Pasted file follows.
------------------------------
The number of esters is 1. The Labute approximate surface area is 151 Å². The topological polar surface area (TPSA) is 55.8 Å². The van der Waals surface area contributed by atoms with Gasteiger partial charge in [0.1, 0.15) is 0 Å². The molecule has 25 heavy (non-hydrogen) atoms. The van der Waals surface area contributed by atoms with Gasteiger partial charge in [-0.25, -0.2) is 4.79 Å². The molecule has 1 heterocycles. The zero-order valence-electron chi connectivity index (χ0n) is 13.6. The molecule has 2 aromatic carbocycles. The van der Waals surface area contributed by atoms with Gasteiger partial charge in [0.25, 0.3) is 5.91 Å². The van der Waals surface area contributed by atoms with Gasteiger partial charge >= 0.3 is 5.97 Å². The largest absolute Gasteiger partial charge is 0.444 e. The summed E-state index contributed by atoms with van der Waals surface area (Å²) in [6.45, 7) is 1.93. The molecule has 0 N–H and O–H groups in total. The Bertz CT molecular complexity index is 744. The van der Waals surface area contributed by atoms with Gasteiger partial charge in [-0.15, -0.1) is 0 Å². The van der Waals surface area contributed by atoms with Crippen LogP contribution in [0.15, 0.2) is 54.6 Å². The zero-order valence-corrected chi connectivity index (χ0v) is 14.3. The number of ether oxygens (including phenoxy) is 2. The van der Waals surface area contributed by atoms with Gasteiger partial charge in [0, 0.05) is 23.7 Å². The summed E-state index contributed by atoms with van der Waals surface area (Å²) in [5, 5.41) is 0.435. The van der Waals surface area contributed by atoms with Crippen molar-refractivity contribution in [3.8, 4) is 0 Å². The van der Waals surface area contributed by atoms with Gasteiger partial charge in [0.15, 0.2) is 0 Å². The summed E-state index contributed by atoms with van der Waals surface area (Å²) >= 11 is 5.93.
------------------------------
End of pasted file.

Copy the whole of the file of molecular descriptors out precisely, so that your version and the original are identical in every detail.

The number of esters is 1. The Labute approximate surface area is 151 Å². The topological polar surface area (TPSA) is 55.8 Å². The van der Waals surface area contributed by atoms with Gasteiger partial charge in [0.1, 0.15) is 0 Å². The molecule has 25 heavy (non-hydrogen) atoms. The van der Waals surface area contributed by atoms with Gasteiger partial charge in [-0.25, -0.2) is 4.79 Å². The molecule has 1 heterocycles. The zero-order valence-electron chi connectivity index (χ0n) is 13.6. The molecule has 2 aromatic carbocycles. The van der Waals surface area contributed by atoms with Gasteiger partial charge in [0.25, 0.3) is 5.91 Å². The van der Waals surface area contributed by atoms with Gasteiger partial charge >= 0.3 is 5.97 Å². The largest absolute Gasteiger partial charge is 0.444 e. The summed E-state index contributed by atoms with van der Waals surface area (Å²) in [6.45, 7) is 1.93. The molecule has 0 N–H and O–H groups in total. The Bertz CT molecular complexity index is 744. The van der Waals surface area contributed by atoms with Gasteiger partial charge in [-0.15, -0.1) is 0 Å². The van der Waals surface area contributed by atoms with Crippen LogP contribution in [0.15, 0.2) is 54.6 Å². The zero-order valence-corrected chi connectivity index (χ0v) is 14.3. The number of ether oxygens (including phenoxy) is 2. The van der Waals surface area contributed by atoms with Gasteiger partial charge in [0, 0.05) is 23.7 Å². The summed E-state index contributed by atoms with van der Waals surface area (Å²) in [5, 5.41) is 0.435. The van der Waals surface area contributed by atoms with Crippen molar-refractivity contribution in [3.8, 4) is 0 Å². The van der Waals surface area contributed by atoms with Gasteiger partial charge in [0.15, 0.2) is 0 Å². The summed E-state index contributed by atoms with van der Waals surface area (Å²) >= 11 is 5.93.